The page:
Gandhara Kingdom

Gandhāra (Sanskrit: गन्धार) was a kingdom mentioned in the Indian epics Mahabharata and Ramayana. Gandhara prince Shakuni was the root of all the conspiracies of Duryodhana against the Pandavas, which finally resulted in the Kurukshetra War. Shakuni's sister was the wife of the Kuru king Dhritarashtra and was known as Gandhari after the area of Gandhāra (which is in modern Afghanistan and Pakistan). Puskalavati, Takshasila (Taxila) and Purushapura (Peshawar) were cities in this Gandhara kingdom. Takshasila was founded by Raghava Rama's brother Bharata. Bharata's descendants ruled this kingdom afterwards. During the epic’s period, the kingdom was ruled by Shakuni's father Suvala, Shakuni and Shakuni's son. Arjuna defeated Shakuni's son during his post-war military campaign for Yudhishthira's Aswamedha Yagna.


1500 BCE–535 BCE
Approximate boundaries of the Gandharan Empire, in the modern-day northernwestern Pakistan, and northeast Afghanistan.
Approximate boundaries of the Gandharan Empire, in the modern-day northernwestern Pakistan, and northeast Afghanistan.
Historical eraAncient Era
• Established
1500 BCE
• Disestablished
535 BCE
Succeeded by
Achaemenid Empire
Today part of Afghanistan

Janamejaya, a Kuru king in Arjuna's line, conquered Takshasila, probably then ruled by the Naga Takshaka. He conducted a massacre called Sarpa Satra meaning the slaughter of the snakes, in which the Naga race was nearly exterminated. This massacre was stopped by a Brahmin named Astika, whose mother was a Naga. Nagas were considered as a super human tribe, in Puranas. Naga literally means a Serpent or a serpent-god. The Nagas could be a group of people who inhabited India during epic periods who worshiped snakes.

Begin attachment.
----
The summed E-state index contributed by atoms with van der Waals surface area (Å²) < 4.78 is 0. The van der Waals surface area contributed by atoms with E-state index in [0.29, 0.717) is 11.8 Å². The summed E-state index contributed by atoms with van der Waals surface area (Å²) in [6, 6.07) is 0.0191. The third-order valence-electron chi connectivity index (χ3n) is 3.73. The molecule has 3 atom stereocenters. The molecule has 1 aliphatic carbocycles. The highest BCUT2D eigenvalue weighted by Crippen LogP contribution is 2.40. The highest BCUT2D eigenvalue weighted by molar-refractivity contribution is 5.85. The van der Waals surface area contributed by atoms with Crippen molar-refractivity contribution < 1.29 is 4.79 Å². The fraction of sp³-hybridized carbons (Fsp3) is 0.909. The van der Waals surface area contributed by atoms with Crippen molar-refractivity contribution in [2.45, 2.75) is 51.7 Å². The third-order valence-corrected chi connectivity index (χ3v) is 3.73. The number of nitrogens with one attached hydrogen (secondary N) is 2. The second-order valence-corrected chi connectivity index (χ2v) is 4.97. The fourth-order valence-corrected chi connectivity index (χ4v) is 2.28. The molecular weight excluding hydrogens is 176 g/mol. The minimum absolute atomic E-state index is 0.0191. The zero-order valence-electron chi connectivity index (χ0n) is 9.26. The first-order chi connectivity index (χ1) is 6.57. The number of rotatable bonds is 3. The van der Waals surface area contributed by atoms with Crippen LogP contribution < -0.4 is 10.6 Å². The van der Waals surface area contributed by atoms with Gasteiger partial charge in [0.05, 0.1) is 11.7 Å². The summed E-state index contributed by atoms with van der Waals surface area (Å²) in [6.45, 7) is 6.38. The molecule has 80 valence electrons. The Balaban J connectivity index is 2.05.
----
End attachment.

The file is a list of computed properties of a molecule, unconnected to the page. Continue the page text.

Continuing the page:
It is speculated that another super human tribe called the Gandharvas were originally inhabitants of the Gandhara kingdom[citation needed]. Gandharvas were well versed in music and art. This explains why there is much Gandhara influence in Indian Classical Music. Gandhara form of sculpturing is also famous (very close to Greek sculpturing). The Yadava chief Bala Rama saw many Gandharva settlements on the banks of Saraswati River, not far from Gandhara, during his pilgrimage over Saraswati river basin. The Gandharva Kali and Dwapara, probably were princes from Gandhara. The last two Yugas (prehistoric periods) were named after them. Kuru King Dhritarashtra's wife was from Gandhara (a Gandharvi) and she was well known by the name Gandhari. There was a Gandhrava also by the name Chitrangada. (See Gandharva Kingdom).

References in MahabharataEdit

Gandhara, a kingdom in Bharata VarshaEdit

Gandhara is mentioned as a hilly country at (5,30). ---In the Krita age ', they were nowhere on earth. It is from the Treta age' that they have had their origin and began to multiply. When the terrible period came, joining Treta and the Dwapara, the Kshatriyas, approaching one another, engaged themselves in battle.---Another group comprising Andrakas, Guhas, Pulindas, Savaras, Chuchukas, Madrakas were also mentioned along with the first group.

Gandhara King SubalaEdit

Subala (1,110) was a king of Gandhara during the Mahabharata period. His sons were Shakuni, Subala, Achala, Vrishaka and Vrihadvala (1,188). All of them were Gandhara chiefs. Shakuni lived in the court of Kurus, as a councillor of king Duryodhana. His sister Gandhari was the mother of Duryodhana. Subala was present in the self-choice event of Draupadi and in the Rajasuya sacrifice of Pandava king Yudhishthira. Shakuni was a skilled dice-player. (2,57). Gaya, Gavaksha, Vrishava, Charmavat, Arjava, and Suka were mentioned as brothers of Shakuni, all of them being the warriors in the Kurukshetra War (6,91)

Other Gandhara KingsEdit

  • Gandhara King Nagnajit and his sons were conquered by Vasudeva Krishna to liberate king Sudarsana from their confinement (5,48) (16,6)